The average crystallite size and the lattice parameters (a = b and c) for all synthesized samples have been estimated using the Debye–Scherer formula (equation (1)) and equation (2), respectively [58, 59]:where is the crystalline size (nm), k is a constant related to the crystallite shape (0.9), the X-ray wavelength = 1.54056 Å, is the scattering angle of the reflection identified in the spectra (in radians), is the peak full width at half maximum (FWHM) having the highest intensity (110), d is the interreticular distance, and hkl are the Miller indices. The results are summarized in Table 2.
Consequently, the crystallite sizes have decreased with the increase of vanadium doping concentrations from 19.8 nm for undoped SnO2 NPs to 10.3 nm for SnO2: V 4% NPs. Therefore, the density of the SnO2: V NPs nucleation centers has improved [57, 60]. Moreover, the decrease in lattice constants a and c can be justified by the integration of V ions into the SnO2 lattice and the substitution of Sn sites by vanadium in the form of Vx+ (x = 3, 4, 5), namely, with V4+ (rV4+ = 0.63 Å) or V5+ (rV5+ = 0.59 Å) ions since their ionic radii are smaller than that of Sn4+ (rSn4+ = 0.69 Å) [54, 55].
3.2. Morphological Properties
The TEM images of the pure and SnO2: V 4% NPs are shown in Figures 3(a) and 3(b), respectively. It can be seen from Figure 3 that the individual particles were nearly spherical in the size in the range of 10 nm–23 nm. The morphologies of the prepared nanoparticles confirm that the grain sizes decrease with the vanadium incorporation into SnO2 NPs. This result is in well agreement with XRD results. However, a small agglomeration was observed.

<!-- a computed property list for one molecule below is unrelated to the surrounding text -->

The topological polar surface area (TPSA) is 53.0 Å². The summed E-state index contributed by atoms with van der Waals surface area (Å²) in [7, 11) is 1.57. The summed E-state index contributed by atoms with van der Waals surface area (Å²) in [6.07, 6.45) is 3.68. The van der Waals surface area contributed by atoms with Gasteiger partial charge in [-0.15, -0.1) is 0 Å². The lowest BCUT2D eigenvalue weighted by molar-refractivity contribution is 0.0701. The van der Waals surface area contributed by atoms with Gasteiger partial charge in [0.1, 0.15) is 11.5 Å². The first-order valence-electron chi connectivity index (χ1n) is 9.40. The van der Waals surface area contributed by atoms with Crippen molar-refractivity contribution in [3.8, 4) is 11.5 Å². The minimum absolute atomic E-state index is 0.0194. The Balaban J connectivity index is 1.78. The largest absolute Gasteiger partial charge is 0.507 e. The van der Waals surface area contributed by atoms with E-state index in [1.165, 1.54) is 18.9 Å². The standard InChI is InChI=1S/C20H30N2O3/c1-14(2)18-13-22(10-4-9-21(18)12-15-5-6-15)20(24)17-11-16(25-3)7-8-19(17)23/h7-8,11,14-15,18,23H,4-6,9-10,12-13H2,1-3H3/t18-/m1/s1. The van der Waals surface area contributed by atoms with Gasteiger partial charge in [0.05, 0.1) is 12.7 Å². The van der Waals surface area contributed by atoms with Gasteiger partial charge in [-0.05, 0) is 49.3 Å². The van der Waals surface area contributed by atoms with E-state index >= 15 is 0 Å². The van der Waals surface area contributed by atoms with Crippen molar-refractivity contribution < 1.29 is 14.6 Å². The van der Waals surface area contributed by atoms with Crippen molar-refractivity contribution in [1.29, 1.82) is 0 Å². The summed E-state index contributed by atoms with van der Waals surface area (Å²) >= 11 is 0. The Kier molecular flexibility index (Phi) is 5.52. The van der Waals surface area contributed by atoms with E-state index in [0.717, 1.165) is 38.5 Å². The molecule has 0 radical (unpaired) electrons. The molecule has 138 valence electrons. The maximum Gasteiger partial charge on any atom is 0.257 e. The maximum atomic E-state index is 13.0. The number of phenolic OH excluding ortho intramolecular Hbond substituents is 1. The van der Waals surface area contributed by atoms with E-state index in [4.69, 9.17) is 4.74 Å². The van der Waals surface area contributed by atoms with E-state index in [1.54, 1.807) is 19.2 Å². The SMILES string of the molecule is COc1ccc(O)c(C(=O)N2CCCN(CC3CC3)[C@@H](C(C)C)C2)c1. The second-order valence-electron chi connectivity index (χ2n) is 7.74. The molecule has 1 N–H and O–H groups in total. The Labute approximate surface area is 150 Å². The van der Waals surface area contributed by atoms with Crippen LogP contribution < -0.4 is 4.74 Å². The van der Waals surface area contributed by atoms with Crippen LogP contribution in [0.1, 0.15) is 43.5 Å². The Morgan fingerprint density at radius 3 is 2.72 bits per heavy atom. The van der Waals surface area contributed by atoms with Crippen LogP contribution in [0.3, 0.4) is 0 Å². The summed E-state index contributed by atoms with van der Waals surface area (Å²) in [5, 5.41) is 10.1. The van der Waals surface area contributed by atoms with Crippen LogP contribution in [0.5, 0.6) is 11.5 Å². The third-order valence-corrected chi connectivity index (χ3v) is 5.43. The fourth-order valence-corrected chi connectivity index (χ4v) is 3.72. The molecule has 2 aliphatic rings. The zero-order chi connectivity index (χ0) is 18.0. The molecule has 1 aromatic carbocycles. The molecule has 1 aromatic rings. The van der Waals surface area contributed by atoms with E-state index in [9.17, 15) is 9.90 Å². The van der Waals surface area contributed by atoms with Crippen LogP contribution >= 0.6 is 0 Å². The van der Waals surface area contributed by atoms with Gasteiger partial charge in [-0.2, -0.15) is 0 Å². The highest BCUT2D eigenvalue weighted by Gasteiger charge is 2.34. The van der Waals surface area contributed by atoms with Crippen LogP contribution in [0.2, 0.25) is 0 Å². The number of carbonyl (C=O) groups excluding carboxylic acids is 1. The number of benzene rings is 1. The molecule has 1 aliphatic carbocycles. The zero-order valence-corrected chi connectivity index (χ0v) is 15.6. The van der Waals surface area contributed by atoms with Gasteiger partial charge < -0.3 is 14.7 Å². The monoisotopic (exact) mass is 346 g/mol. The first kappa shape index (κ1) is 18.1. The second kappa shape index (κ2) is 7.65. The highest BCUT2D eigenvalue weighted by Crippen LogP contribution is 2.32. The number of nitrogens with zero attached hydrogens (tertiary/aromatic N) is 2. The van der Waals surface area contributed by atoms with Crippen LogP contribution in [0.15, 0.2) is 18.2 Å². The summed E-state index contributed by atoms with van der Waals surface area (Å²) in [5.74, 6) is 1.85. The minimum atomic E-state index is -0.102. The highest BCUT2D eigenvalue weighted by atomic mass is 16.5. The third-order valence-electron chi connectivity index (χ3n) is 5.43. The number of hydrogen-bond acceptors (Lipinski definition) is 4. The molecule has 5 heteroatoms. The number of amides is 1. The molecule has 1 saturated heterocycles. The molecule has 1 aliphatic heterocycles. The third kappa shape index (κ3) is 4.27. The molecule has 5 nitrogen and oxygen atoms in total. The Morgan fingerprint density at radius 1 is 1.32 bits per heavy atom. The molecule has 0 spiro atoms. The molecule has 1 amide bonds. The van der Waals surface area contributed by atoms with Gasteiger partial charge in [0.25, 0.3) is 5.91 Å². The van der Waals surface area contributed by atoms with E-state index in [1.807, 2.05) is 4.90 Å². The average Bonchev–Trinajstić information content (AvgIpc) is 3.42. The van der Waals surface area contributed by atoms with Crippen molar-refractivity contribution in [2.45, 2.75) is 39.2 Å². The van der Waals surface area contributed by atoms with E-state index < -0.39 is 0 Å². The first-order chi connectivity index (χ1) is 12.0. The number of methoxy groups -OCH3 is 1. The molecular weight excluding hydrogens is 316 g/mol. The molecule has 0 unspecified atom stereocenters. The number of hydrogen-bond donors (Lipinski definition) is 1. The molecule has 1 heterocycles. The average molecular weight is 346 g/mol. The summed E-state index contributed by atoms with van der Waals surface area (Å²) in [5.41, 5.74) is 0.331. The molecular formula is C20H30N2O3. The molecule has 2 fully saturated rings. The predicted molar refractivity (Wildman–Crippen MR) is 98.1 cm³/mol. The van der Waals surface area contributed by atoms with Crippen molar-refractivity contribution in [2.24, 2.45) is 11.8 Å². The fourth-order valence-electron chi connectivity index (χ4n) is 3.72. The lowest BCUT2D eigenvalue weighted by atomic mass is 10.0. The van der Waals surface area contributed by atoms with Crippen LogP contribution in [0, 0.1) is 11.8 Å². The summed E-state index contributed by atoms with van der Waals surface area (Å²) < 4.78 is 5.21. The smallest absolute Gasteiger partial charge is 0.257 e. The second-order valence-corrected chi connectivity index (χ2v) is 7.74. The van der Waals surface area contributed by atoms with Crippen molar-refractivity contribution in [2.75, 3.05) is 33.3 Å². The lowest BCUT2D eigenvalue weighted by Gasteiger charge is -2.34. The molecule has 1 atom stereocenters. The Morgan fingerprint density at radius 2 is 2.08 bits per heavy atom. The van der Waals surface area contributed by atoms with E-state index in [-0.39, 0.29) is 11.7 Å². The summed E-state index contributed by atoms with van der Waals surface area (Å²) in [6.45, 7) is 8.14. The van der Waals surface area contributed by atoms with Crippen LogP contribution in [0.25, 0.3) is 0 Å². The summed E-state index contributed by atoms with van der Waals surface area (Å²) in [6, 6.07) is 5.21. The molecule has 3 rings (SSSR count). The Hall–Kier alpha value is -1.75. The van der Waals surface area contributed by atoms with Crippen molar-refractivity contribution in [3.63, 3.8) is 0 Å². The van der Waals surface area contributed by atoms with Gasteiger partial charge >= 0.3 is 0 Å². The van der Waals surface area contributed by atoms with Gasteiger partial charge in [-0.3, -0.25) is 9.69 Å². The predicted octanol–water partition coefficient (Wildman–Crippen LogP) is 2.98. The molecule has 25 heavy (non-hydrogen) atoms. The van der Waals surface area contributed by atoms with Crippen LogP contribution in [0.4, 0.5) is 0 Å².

3.3. FTIR Analysis
Figure 4 shows the FTIR spectra of pure SnO2 and SnO2: V NPs. Generally, the stretching vibrations of Sn-O have been detected between 300 cm−1 and 800 cm−1 . In our case, the peak observed at 736 cm−1 was assigned to the vibration of the Sn-O-Sn bond in SnO2 lattice. After vanadium incorporation into SnO2 NPs, a significant new peak located at 935 cm−1 for the 2% and 4% vanadium doping contents appeared. The occurrence of this new phase at 935 cm−1 may be ascribed to the V-O-Sn bond which can be resulted from the formation of vanadium oxide species. This last result was in agreement with those obtained in . Peaks observed at 1050 cm−1 and 1360 cm−1 were ascribed to C-O and C-H stretching vibrations, respectively . The hydroxyl groups were observed at 1630 cm−1 which is due to the bending vibration of coordinated as well as Sn-OH [28, 63]. The basic stretching vibrations of hydroxyl groups (free or bonded) were observed as a broad absorption peak at 3600 cm−1. From this figure, we have noticed a blue shift in distinctive peaks originated from the vanadium incorporation into SnO2 host lattice .